NM: It’s the change as well, isn’t it, after the promise?

MJM: Absolutely. A lot of the judges who are here are, as I say, comparatively young — they’re women in their 30s and 40s.

So all their adult life has been spent under the the regime that’s been there for the last 20 years or so.

So they have memories from childhood, of what life was like then — but they have no experience as adults of what it was like, and they are now watching their country go through a complete transformation.

I think they find it difficult to imagine — let alone us trying to imagine it.

NM: You’ve mentioned that some are here. There are some that are trying to get here. Can you tell me about that effort?

MJM Well, there are five here. As we speak, there are we think, probably 30, maybe 40, who’ve got out of the country to different places, some have gone to Europe. Some got across land, to Pakistan, some are in Qatar. Different countries have taken people in … which leaves 230, 240 still there … they have been trying to get flights out.

There’s the hope of a flight, or there has been the hope of a flight, over the last few days. Some flights have left, bringing people who have worked with the British or the American governments, under the ARAP scheme, because they were employed by those governments. But many of those people have left already. Some are still coming out.

There are still women judges, they’re waiting to come out, and they don’t know from one day to the next, whether there is a plane, whether they’ll get a seat on the plane, if there is one.

NM Are any of these women on that WhatsApp group you’re part of?

MJM Yes, we have five women on our original group who are still there.

NM: Can you offer any words of comfort to them?

MJM: They know through the work that the International Association of Women Judges, the UK Association of Women judges, and the International Bar Association, and many, many other organisations … those women know that all those organisations are working hard, to try and help to try and get them out.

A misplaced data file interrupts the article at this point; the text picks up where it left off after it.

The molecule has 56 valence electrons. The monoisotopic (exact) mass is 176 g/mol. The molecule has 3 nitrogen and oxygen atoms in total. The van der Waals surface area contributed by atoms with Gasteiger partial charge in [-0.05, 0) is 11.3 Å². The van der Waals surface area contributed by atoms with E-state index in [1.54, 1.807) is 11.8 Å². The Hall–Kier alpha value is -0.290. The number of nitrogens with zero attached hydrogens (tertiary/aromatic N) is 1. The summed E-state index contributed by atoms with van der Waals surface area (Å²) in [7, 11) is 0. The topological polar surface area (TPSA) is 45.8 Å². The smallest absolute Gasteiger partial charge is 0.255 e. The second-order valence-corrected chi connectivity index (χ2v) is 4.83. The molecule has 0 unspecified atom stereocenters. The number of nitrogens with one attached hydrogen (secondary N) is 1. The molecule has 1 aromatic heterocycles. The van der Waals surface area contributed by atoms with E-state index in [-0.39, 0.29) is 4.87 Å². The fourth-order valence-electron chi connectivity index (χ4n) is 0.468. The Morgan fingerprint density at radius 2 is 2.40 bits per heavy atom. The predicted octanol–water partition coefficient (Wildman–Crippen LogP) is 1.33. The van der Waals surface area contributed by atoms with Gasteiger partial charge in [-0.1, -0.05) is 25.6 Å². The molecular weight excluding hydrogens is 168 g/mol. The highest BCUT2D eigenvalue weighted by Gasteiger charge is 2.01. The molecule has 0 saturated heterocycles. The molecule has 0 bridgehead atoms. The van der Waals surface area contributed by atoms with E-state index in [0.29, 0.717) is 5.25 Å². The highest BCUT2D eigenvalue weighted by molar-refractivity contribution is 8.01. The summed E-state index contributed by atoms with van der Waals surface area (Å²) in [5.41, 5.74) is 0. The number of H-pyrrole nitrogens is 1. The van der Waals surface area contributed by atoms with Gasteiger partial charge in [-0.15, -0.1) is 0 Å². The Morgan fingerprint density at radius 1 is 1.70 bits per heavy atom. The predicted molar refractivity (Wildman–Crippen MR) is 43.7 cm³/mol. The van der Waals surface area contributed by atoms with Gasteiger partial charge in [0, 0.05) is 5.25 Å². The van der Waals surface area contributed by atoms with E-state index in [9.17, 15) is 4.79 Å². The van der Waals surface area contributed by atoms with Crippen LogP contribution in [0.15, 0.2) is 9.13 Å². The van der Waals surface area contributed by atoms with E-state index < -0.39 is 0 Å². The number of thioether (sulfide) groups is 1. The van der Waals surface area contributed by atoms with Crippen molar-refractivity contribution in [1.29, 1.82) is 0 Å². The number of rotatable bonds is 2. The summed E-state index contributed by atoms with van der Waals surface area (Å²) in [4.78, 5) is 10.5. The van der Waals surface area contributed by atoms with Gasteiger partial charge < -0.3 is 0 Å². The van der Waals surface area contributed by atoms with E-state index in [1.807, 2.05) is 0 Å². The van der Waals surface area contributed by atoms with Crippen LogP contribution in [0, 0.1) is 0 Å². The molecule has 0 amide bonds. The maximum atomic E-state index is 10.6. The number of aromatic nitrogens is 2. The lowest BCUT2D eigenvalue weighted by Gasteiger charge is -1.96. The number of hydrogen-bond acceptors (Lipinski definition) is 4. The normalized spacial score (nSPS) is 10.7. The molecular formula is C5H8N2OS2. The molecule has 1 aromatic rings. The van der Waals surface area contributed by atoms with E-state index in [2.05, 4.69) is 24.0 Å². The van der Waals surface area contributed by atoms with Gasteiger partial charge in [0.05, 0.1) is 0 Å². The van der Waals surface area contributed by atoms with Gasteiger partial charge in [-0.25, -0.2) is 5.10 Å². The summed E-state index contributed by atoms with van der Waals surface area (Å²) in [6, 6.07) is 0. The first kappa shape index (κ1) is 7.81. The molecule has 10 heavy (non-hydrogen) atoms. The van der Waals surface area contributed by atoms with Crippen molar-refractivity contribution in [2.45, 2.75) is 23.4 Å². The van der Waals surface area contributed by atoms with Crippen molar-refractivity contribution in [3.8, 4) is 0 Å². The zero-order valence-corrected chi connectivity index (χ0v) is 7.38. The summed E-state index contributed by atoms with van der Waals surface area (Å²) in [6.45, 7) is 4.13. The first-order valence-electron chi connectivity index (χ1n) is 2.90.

An awful lot of work, effort, money is going into it.

But there are stumbling blocks, not least, of course, the fact that the airport in Kabul closed.

And so now they’re having to use different airports, which means travelling across country, which is dangerous, because they have to go through checkpoints.

They wiped a lot of the information off their telephones, so that they’re not found with that information, if they’re stopped and searched. But some of that information is what they might need to get onto the aeroplane.

So they’re in that awful dilemma of trying to clear some of the correspondence, for example, in WhatsApp and Signal, with some of us.

But at the same time, they need some of that to prove that they are women judges at the airport.

NM: It’s like — how much of your life do you delete?

MJM: Yep. And for them, they have deleted all their professional life, their certificates, their degree certificates, their qualifications, their textbooks.

You know, you can joke about wanting to burn your textbooks at the end of a course, or at the end of a series of exams.

But those books were really precious, really valuable to them in every sense, not just financial — and they’ve had to burn them.

NM: Can you imagine it?

MJM: I can’t. I really can’t imagine what that must be like.